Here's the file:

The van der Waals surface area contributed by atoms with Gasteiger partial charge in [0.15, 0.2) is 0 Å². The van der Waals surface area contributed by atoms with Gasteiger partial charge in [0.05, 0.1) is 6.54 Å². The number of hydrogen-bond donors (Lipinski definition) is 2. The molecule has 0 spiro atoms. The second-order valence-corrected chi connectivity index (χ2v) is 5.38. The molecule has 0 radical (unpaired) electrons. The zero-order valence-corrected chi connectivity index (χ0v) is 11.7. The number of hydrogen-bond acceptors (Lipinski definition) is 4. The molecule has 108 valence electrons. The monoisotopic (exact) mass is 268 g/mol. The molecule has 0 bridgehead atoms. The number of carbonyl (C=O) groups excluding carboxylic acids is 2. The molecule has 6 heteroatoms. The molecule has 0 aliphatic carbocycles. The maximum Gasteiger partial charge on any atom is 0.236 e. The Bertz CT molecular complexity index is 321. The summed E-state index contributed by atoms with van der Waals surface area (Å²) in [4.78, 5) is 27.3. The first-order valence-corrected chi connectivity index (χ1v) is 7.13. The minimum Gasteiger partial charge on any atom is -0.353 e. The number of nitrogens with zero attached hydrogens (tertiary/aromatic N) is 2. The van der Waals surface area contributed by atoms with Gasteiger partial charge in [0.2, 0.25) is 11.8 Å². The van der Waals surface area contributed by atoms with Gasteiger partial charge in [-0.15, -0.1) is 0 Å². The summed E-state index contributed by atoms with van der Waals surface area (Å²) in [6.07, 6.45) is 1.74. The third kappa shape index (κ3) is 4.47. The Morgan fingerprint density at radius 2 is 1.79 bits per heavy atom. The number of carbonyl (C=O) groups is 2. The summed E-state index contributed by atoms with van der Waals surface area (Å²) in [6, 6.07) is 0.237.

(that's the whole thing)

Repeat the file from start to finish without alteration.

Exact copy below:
The van der Waals surface area contributed by atoms with Gasteiger partial charge in [0.15, 0.2) is 0 Å². The van der Waals surface area contributed by atoms with Gasteiger partial charge in [0.05, 0.1) is 6.54 Å². The number of hydrogen-bond donors (Lipinski definition) is 2. The molecule has 0 spiro atoms. The second-order valence-corrected chi connectivity index (χ2v) is 5.38. The molecule has 0 radical (unpaired) electrons. The zero-order valence-corrected chi connectivity index (χ0v) is 11.7. The number of hydrogen-bond acceptors (Lipinski definition) is 4. The molecule has 108 valence electrons. The monoisotopic (exact) mass is 268 g/mol. The molecule has 0 bridgehead atoms. The number of carbonyl (C=O) groups excluding carboxylic acids is 2. The molecule has 6 heteroatoms. The molecule has 0 aliphatic carbocycles. The maximum Gasteiger partial charge on any atom is 0.236 e. The Bertz CT molecular complexity index is 321. The summed E-state index contributed by atoms with van der Waals surface area (Å²) in [4.78, 5) is 27.3. The first-order valence-corrected chi connectivity index (χ1v) is 7.13. The minimum Gasteiger partial charge on any atom is -0.353 e. The number of nitrogens with zero attached hydrogens (tertiary/aromatic N) is 2. The van der Waals surface area contributed by atoms with Gasteiger partial charge in [0.2, 0.25) is 11.8 Å². The van der Waals surface area contributed by atoms with Gasteiger partial charge in [-0.15, -0.1) is 0 Å². The summed E-state index contributed by atoms with van der Waals surface area (Å²) in [6.07, 6.45) is 1.74. The third kappa shape index (κ3) is 4.47. The Morgan fingerprint density at radius 2 is 1.79 bits per heavy atom. The number of carbonyl (C=O) groups is 2. The summed E-state index contributed by atoms with van der Waals surface area (Å²) in [6, 6.07) is 0.237.